• Conversely, Hadamard Code’s have an optimal relative distance of $\frac{1}{2}$, but their rate approaces 0

The natural question that follows is is there a class of codes which have good rate and good relative distance such that neither approach 0 for large block lengths? To answer this question, we consider asymptotic behavior of code families:

Define a code family $\mathcal C$ to be an infinite collection $\{ C_i | i \in N \}$, where $C_i$ is a $q_i$-ary code of block length $n_i$, with $n_i > n_{i-1}$ and $q_i > q_{i-1}$ The Familial Rate and Distance of a category of codes are denoted:

$\mathcal {R(C)} = \lim_{i \rightarrow \infty } \frac{k_i}{n_i}$ $\delta\mathcal {(C)} = \lim_{i \rightarrow \infty } \frac{\Delta(C_i)}{n_i}$

A $q$-ary family of codes is said to be asymptotically good if its rate and relative distance are bounded away from zero such that there exist constant

\begin{aligned} \mathcal{R}_0 &> 0, &\delta_0 > 0 \; s.t. \\ \mathcal{R(C)} &> \mathcal{R}_0, &\delta(\mathcal{C}) > \delta_0 \end{aligned}

While a good deal is known about the existence or even explicit construction of good codes as well as their limitations, the best possible asymptotic trade-off between rate and relative distance for binary codes remains a fundamental open question which has seen little advance since the late 70s, in part due to the the fundamental trade off between large rate and large relative distance.

The Hamming and Hadamard Codes help to highlight the flexibility and main take aways of the Channel Coding Theorem as outlined by Wiley:

• As long as $R < C$, arbitrarily reliable transmission is possible
• Code lengths may have to be long to achieve desired reliability. The closer $R$ is to $C$, the larger we would expect $n$ to need to be in order to obtain some specified degree of performance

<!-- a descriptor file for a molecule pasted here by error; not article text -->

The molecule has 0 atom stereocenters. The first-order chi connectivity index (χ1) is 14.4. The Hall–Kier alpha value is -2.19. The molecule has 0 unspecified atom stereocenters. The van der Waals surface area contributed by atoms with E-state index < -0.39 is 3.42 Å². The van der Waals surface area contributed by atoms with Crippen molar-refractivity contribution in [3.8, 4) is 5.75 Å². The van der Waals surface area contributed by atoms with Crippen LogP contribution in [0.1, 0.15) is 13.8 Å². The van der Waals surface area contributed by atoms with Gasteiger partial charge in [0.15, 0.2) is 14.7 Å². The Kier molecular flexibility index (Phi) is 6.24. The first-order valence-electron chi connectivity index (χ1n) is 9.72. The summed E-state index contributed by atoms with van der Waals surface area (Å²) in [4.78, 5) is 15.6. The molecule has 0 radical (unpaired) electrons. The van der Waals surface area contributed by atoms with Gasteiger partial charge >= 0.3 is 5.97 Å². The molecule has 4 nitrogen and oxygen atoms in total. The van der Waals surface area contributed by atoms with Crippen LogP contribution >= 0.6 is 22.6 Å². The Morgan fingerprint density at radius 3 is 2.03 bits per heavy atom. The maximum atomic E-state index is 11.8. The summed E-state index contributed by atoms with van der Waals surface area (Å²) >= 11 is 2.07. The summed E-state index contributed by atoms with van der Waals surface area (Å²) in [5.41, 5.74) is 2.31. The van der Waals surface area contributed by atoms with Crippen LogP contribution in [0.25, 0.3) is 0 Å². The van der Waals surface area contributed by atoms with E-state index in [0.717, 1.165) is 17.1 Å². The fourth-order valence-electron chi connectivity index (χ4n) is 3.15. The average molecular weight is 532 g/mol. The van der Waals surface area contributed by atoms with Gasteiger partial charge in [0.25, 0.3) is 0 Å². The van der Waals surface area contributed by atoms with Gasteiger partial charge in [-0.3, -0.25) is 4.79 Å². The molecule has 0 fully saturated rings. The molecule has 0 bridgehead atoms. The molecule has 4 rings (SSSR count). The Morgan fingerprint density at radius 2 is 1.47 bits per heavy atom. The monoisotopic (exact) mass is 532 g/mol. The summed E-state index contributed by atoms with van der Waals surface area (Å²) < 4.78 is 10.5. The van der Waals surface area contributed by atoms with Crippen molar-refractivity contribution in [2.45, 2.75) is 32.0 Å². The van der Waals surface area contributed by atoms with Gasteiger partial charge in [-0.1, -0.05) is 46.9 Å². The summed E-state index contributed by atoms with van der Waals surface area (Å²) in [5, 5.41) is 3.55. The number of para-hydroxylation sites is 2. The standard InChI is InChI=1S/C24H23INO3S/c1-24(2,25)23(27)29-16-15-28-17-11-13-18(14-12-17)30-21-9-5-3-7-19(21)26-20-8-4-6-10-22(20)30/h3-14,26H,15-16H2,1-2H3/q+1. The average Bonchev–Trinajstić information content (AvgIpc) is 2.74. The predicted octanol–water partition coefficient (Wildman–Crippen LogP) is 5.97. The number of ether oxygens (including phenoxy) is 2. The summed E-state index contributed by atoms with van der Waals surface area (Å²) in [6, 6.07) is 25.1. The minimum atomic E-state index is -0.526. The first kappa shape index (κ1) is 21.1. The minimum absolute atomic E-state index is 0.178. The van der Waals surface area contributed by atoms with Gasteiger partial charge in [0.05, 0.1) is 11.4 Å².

• The theorem is general, based on ensembles of ranom codes, and offers little insight into what the best code should be. We don't know how to design the, just that they exist
• Random codes have a higher probability of being good, so we can reliably just pick one at random

What then, is the problem? Why the need for decades of research into the field if random selection of a code might be our best bet?

The answer lies in the complexity of representing and decoding a "good" code. To represent a random code of length $n$, there must be sufficent memory to store all associated codewords, which requires $n2^{Rn}$ bits. To decode a recived word $y$, Maximum Likelihood Estimation decoding for a random signal requires that a received vector must be compared with all $2^{Rn}$ possible codewords. For a middling rate of $R=1/2$, with block length $n = 1,000$ (still relatively modest), $2^{500}$ comparisons must be made for each received signal vector... This is prohibitively expensive, beyond practical feasibility for even massiviley parallelized computing systems, let alone our 70kb, Fortran-backed integrated circuit.

Conclusion

Today Voyager 2 is 12 billion miles away, and travelling over 840,000 miles further each day. We're still actively transmitting and receiving data (intact) from both of the Voyager spacecrafts.

It's somewhat difficult to appreciate the absurd amounts of genius which made make that feat possible. I find the difference in the orders of magnitude between the 30,000-odd words worth of computing power available to the space craft and the billions of miles of distance separating the scientists from their experiment which they expertly designed to outlive them to be mind boggling.

Pretty sick if you ask me.

References and Footnotes

1. Um, so yeah. I'm going to be using imperial measurements. If only there were a convenient way to quickly convert between metric and imperial, say the 42nd and 43rd numbers of the Fibonacci sequence? Easily, we recall that 433,494,437 precedes 701,408,733 in the sequence and thus, 440 million miles is roughly 700 million kilometers.

2. Nixon was actually a large proponent of the space program, but this story needs an antogonist, and he's as good as any.

3. Marcel was a crackhead for thinking this is a sufficient explanation for the construction. The Paper, if it can even be called that, could fit on a napkin. Mathematicians of a certain flavor exhibit the same kind of stoney-Macgyver behavior, see Conway.

4. These diagrams took me several hours. Please clap.

5. This diagram was taken from Error Correction Coding: Mathematical Methods and Algorithms which is a good book.

6. More lizard brain pattern matching at work here.

7. Energy in a wave is proportional to Amplitude squared.

8. Lexicographic Codes: Error-Correcting Codes from Game Theory

9. Voyager timeline

10. Other geometric representations of codes